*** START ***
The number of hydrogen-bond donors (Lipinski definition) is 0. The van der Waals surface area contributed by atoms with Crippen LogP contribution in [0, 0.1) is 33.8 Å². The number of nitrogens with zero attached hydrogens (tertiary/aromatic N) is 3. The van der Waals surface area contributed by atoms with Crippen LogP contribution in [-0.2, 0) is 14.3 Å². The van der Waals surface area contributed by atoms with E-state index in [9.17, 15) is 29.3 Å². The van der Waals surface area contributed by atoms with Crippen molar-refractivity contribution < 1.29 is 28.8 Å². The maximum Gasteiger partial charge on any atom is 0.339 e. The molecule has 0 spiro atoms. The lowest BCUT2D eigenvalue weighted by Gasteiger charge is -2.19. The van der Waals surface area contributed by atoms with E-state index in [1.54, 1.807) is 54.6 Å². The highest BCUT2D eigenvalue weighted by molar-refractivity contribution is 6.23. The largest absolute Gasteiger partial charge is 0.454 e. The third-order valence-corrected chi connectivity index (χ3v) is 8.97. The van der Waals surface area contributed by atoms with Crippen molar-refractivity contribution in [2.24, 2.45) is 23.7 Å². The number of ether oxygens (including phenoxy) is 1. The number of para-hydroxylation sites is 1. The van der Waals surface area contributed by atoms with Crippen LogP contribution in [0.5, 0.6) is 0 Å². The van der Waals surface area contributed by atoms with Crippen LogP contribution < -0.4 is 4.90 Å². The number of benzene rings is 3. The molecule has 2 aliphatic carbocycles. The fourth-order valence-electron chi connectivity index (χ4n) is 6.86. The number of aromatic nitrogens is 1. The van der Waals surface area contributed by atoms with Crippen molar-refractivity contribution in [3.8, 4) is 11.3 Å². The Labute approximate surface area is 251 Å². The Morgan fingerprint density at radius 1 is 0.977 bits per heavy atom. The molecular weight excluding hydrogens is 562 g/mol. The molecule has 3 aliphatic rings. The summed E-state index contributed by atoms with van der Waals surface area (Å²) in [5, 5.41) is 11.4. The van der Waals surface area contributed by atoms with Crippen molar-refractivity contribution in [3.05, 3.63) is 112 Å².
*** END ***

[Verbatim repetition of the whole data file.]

The number of hydrogen-bond donors (Lipinski definition) is 0. The van der Waals surface area contributed by atoms with Crippen LogP contribution in [0, 0.1) is 33.8 Å². The number of nitrogens with zero attached hydrogens (tertiary/aromatic N) is 3. The van der Waals surface area contributed by atoms with Crippen LogP contribution in [-0.2, 0) is 14.3 Å². The van der Waals surface area contributed by atoms with E-state index in [9.17, 15) is 29.3 Å². The van der Waals surface area contributed by atoms with Crippen molar-refractivity contribution < 1.29 is 28.8 Å². The maximum Gasteiger partial charge on any atom is 0.339 e. The molecule has 0 spiro atoms. The lowest BCUT2D eigenvalue weighted by Gasteiger charge is -2.19. The van der Waals surface area contributed by atoms with E-state index in [1.54, 1.807) is 54.6 Å². The highest BCUT2D eigenvalue weighted by molar-refractivity contribution is 6.23. The largest absolute Gasteiger partial charge is 0.454 e. The third-order valence-corrected chi connectivity index (χ3v) is 8.97. The van der Waals surface area contributed by atoms with Crippen molar-refractivity contribution in [2.24, 2.45) is 23.7 Å². The number of ether oxygens (including phenoxy) is 1. The number of para-hydroxylation sites is 1. The van der Waals surface area contributed by atoms with Crippen LogP contribution in [0.5, 0.6) is 0 Å². The van der Waals surface area contributed by atoms with Crippen LogP contribution < -0.4 is 4.90 Å². The number of benzene rings is 3. The molecule has 2 aliphatic carbocycles. The fourth-order valence-electron chi connectivity index (χ4n) is 6.86. The number of aromatic nitrogens is 1. The van der Waals surface area contributed by atoms with Crippen molar-refractivity contribution in [3.8, 4) is 11.3 Å². The Labute approximate surface area is 251 Å². The Morgan fingerprint density at radius 1 is 0.977 bits per heavy atom. The molecular weight excluding hydrogens is 562 g/mol. The molecule has 3 aliphatic rings. The summed E-state index contributed by atoms with van der Waals surface area (Å²) in [5, 5.41) is 11.4. The van der Waals surface area contributed by atoms with Crippen molar-refractivity contribution in [3.05, 3.63) is 112 Å².